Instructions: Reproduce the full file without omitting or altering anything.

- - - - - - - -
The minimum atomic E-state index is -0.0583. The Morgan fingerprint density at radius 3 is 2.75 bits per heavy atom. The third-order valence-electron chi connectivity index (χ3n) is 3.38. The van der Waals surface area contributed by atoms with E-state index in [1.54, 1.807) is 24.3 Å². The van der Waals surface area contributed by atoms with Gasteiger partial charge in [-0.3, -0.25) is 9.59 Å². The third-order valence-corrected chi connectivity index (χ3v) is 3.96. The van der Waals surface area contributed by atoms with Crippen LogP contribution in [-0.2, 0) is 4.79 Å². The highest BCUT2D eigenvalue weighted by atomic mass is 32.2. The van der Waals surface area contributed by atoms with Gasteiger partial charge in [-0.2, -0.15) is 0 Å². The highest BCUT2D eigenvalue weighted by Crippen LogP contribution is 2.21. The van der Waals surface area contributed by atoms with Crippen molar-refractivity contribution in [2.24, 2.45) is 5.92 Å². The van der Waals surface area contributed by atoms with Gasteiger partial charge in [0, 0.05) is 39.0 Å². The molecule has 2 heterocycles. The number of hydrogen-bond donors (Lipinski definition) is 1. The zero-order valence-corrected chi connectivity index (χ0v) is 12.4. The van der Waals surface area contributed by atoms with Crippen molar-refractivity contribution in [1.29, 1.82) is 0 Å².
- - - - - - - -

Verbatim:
The minimum atomic E-state index is -0.0583. The Morgan fingerprint density at radius 3 is 2.75 bits per heavy atom. The third-order valence-electron chi connectivity index (χ3n) is 3.38. The van der Waals surface area contributed by atoms with E-state index in [1.54, 1.807) is 24.3 Å². The van der Waals surface area contributed by atoms with Gasteiger partial charge in [-0.3, -0.25) is 9.59 Å². The third-order valence-corrected chi connectivity index (χ3v) is 3.96. The van der Waals surface area contributed by atoms with Crippen LogP contribution in [-0.2, 0) is 4.79 Å². The highest BCUT2D eigenvalue weighted by atomic mass is 32.2. The van der Waals surface area contributed by atoms with Gasteiger partial charge in [-0.2, -0.15) is 0 Å². The highest BCUT2D eigenvalue weighted by Crippen LogP contribution is 2.21. The van der Waals surface area contributed by atoms with Crippen molar-refractivity contribution in [2.24, 2.45) is 5.92 Å². The van der Waals surface area contributed by atoms with Gasteiger partial charge in [0, 0.05) is 39.0 Å². The molecule has 2 heterocycles. The number of hydrogen-bond donors (Lipinski definition) is 1. The zero-order valence-corrected chi connectivity index (χ0v) is 12.4. The van der Waals surface area contributed by atoms with Crippen molar-refractivity contribution in [1.29, 1.82) is 0 Å².